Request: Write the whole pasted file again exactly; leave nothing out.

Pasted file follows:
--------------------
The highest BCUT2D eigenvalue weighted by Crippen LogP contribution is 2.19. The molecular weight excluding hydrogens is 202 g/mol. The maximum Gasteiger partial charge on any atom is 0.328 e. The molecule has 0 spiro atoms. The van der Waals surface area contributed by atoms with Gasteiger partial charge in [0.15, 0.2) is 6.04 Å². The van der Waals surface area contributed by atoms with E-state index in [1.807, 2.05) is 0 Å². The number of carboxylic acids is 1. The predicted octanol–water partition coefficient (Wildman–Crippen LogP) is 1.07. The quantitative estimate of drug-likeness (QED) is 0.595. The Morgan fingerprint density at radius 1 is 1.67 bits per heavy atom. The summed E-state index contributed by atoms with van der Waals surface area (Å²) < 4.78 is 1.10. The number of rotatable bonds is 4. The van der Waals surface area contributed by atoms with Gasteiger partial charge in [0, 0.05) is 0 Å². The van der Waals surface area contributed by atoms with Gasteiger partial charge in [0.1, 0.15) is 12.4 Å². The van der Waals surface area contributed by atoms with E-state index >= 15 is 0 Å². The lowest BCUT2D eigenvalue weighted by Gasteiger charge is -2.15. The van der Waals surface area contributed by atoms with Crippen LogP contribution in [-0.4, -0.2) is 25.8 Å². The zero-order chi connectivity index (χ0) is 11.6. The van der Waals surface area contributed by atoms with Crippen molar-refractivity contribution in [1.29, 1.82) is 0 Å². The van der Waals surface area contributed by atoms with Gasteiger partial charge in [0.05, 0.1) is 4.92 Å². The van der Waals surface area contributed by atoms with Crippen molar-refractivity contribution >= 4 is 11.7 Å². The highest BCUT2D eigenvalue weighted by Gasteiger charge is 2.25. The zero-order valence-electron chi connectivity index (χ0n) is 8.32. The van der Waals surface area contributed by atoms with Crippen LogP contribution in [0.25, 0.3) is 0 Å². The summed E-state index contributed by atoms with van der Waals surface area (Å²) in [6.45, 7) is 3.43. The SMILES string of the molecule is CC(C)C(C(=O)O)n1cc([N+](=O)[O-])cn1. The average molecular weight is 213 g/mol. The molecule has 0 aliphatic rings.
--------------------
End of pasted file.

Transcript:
The highest BCUT2D eigenvalue weighted by Crippen LogP contribution is 2.19. The molecular weight excluding hydrogens is 202 g/mol. The maximum Gasteiger partial charge on any atom is 0.328 e. The molecule has 0 spiro atoms. The van der Waals surface area contributed by atoms with Gasteiger partial charge in [0.15, 0.2) is 6.04 Å². The van der Waals surface area contributed by atoms with E-state index in [1.807, 2.05) is 0 Å². The number of carboxylic acids is 1. The predicted octanol–water partition coefficient (Wildman–Crippen LogP) is 1.07. The quantitative estimate of drug-likeness (QED) is 0.595. The Morgan fingerprint density at radius 1 is 1.67 bits per heavy atom. The summed E-state index contributed by atoms with van der Waals surface area (Å²) < 4.78 is 1.10. The number of rotatable bonds is 4. The van der Waals surface area contributed by atoms with Gasteiger partial charge in [0, 0.05) is 0 Å². The van der Waals surface area contributed by atoms with Gasteiger partial charge in [0.1, 0.15) is 12.4 Å². The van der Waals surface area contributed by atoms with E-state index >= 15 is 0 Å². The lowest BCUT2D eigenvalue weighted by Gasteiger charge is -2.15. The van der Waals surface area contributed by atoms with Crippen LogP contribution in [-0.4, -0.2) is 25.8 Å². The zero-order chi connectivity index (χ0) is 11.6. The van der Waals surface area contributed by atoms with Crippen molar-refractivity contribution in [1.29, 1.82) is 0 Å². The van der Waals surface area contributed by atoms with Gasteiger partial charge in [0.05, 0.1) is 4.92 Å². The van der Waals surface area contributed by atoms with Crippen molar-refractivity contribution >= 4 is 11.7 Å². The highest BCUT2D eigenvalue weighted by Gasteiger charge is 2.25. The zero-order valence-electron chi connectivity index (χ0n) is 8.32. The van der Waals surface area contributed by atoms with Crippen LogP contribution in [0.25, 0.3) is 0 Å². The summed E-state index contributed by atoms with van der Waals surface area (Å²) in [6.45, 7) is 3.43. The SMILES string of the molecule is CC(C)C(C(=O)O)n1cc([N+](=O)[O-])cn1. The average molecular weight is 213 g/mol. The molecule has 0 aliphatic rings.